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Found 13 results

  1. Hi gang, I'm working fervently to prepare a post about the astounding time I had at Fossil Mountain in Utah during my fossil run back in July. (Will take me months to process and identify all these samples from four states.) I found a few partial trilobites at the upper layer of the Lehman formation, but I'm having difficulty identifying them. I freely admit I'm exceedingly weak at trilobites ID. these aren't the best pictures or even the best specimens, but I was there solo and the scree around the cliffs was pretty unstable so I erred in the side of caution. Anyway, Any suggestions much appreciated. I'll post better pictures tomorrow when I get my camera back off of my microscope at work.
  2. Cowboy Pass, Utah Ammonites

    Picture Heavy! On my first day in Millard County, I started out at the U-DIG quarry. I got lots of trilobites, but nothing too spectacular. (I'll share them in a separate post as there is quite a bit of prep work to do!) Honestly, I got a bit bored at the quarry. Sure, I enjoy digging fossils, but the challenge just isn't there. So after four hours, I decided to drive through Marjum Pass to Cowboy Pass. This is the view exiting Marjum Pass. (That is a truly epic drive on its own, but I didn't stop at any of the fossil sites in there!) Almost there! For those that don't know, distance and time behaves a bit strangely when solo in the desert. Finding road signs is even stranger. If you do decide to do a Millard County run, you'd better be able to use a topo map and a compass because you cant trust GPS maps and mobile phones have no service out here. I found that even the road atlas was untrustworthy. It took me three months of research to pinpoint the exact locations of the exposed Thaynes Formation areas of the Pass. Doing the homework paid off as I was able to find the "easy" site almost immediately. I'm not really into giving out exact locations, but I will say "The Book" is correct and accurate and that this photo shows the landmark referred to in an old Millard County rockhound guide. I know I could have just asked folks where they were, but a big part of this hobby for me is the satisfaction of confirming my research skills. One can easily drive to the "easy" site, but the other two (actually three...) require a pretty rugged hike. However, as you are about to see, it is well worth it. I found my first in the overburden some hack left behind. In fact, at the easy site I didn't even need to use any tools as whoever was there last ignored dozens of nice specimens! I will also add, I hope it wasn't someone from here...as I cleaned up all your %#!$%^&* trash for you. Three full bags of garbage and you left a virtually brand new gad pry under the pile of beer cans. Thanks. I needed a gad pry later! Anyway, Here are some of the specimens I collected from the various sites. Most of them need lots of prep work. Here's a few as they were found: I'll post more pictures at a later date as there is a lot of prep work to do on many of the specimens! So, in short, Cowboy Pass is well worth the excursion. Be prepared to do some real work, and study up on the site before you go. Also, don't be a jerk and leave a mess like the one I found...that is how public lands get closed to the public.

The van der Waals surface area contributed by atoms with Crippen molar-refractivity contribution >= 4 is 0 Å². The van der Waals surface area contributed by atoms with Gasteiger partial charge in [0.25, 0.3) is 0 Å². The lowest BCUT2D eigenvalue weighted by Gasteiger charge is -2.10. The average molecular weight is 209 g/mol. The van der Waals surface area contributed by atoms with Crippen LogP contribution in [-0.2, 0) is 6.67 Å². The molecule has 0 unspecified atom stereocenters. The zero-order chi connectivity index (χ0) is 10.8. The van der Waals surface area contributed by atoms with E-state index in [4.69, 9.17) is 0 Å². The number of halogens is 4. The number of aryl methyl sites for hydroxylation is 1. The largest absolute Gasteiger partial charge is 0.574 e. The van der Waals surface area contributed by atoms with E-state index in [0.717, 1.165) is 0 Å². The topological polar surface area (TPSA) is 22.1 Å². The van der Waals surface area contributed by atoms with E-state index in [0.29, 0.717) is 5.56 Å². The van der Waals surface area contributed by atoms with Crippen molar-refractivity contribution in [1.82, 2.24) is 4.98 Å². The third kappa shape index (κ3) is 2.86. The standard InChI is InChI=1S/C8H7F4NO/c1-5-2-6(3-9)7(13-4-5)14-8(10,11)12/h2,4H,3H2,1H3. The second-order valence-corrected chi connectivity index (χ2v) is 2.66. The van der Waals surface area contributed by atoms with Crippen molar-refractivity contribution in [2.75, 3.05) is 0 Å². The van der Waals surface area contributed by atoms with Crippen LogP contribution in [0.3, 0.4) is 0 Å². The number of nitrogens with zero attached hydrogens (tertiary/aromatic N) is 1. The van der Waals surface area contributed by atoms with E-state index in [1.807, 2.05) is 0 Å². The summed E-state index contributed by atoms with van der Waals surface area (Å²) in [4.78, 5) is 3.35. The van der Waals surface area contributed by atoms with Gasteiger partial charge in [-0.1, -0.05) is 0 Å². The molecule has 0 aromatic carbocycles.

3. Gerster Fm. Productid Brachiopods

    This particular species had spines attached to the shell which is not all that common. There are four spines attached on the thumbnail brachiopod. The holes in the shells were where spines used to be attached. Found during this trip here:
  4. Acrothele subsidua

    Found associated with Elrathia kingii and Itagnostus interstricta trilobites. See field trip report here:
  5. Itagnostus interstricta

    From the album Trilobites

    Wheeler Formation Millard County Utah, United States

    © 2018 by Jay A. Wollin

  6. Bolaspidellus housensis

    From the album Trilobites

    Wheeler Formation Millard County Utah, United States

    © 2018 by Jay A. Wollin

  7. ALGAE ?

    This was sent to me in a sort of starter pack of fossils from the United States about 40 years ago. It doesn't look like any algae or stromatolites I have seen from this site. Any ideas anyone? More pics to follow.